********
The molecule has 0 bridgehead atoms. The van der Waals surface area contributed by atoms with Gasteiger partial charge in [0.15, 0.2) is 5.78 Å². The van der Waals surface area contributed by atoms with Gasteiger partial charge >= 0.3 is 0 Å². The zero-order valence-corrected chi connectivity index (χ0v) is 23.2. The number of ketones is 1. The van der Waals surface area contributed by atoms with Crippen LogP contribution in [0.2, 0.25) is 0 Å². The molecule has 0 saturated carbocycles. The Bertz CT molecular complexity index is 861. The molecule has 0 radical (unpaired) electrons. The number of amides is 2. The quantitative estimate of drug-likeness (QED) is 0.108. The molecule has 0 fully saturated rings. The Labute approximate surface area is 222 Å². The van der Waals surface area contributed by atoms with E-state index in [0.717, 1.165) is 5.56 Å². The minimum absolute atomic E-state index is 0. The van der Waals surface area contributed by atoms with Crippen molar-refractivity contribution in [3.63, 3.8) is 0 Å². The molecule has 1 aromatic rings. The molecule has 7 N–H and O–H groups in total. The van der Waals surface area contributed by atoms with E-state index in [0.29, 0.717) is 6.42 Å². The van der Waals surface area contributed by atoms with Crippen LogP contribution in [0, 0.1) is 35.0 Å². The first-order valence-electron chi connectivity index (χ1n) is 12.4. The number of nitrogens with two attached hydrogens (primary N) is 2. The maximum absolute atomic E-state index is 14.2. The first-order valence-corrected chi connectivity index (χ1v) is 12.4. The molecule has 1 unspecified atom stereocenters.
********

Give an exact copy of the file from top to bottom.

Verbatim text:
The molecule has 0 bridgehead atoms. The van der Waals surface area contributed by atoms with Gasteiger partial charge in [0.15, 0.2) is 5.78 Å². The van der Waals surface area contributed by atoms with Gasteiger partial charge >= 0.3 is 0 Å². The zero-order valence-corrected chi connectivity index (χ0v) is 23.2. The number of ketones is 1. The van der Waals surface area contributed by atoms with Crippen LogP contribution in [0.2, 0.25) is 0 Å². The molecule has 0 saturated carbocycles. The Bertz CT molecular complexity index is 861. The molecule has 0 radical (unpaired) electrons. The number of amides is 2. The quantitative estimate of drug-likeness (QED) is 0.108. The molecule has 0 fully saturated rings. The Labute approximate surface area is 222 Å². The van der Waals surface area contributed by atoms with E-state index in [0.717, 1.165) is 5.56 Å². The minimum absolute atomic E-state index is 0. The van der Waals surface area contributed by atoms with Crippen molar-refractivity contribution in [3.63, 3.8) is 0 Å². The molecule has 1 aromatic rings. The molecule has 7 N–H and O–H groups in total. The van der Waals surface area contributed by atoms with E-state index in [0.29, 0.717) is 6.42 Å². The van der Waals surface area contributed by atoms with Crippen LogP contribution in [0, 0.1) is 35.0 Å². The first-order valence-electron chi connectivity index (χ1n) is 12.4. The number of nitrogens with two attached hydrogens (primary N) is 2. The maximum absolute atomic E-state index is 14.2. The first-order valence-corrected chi connectivity index (χ1v) is 12.4. The molecule has 1 unspecified atom stereocenters.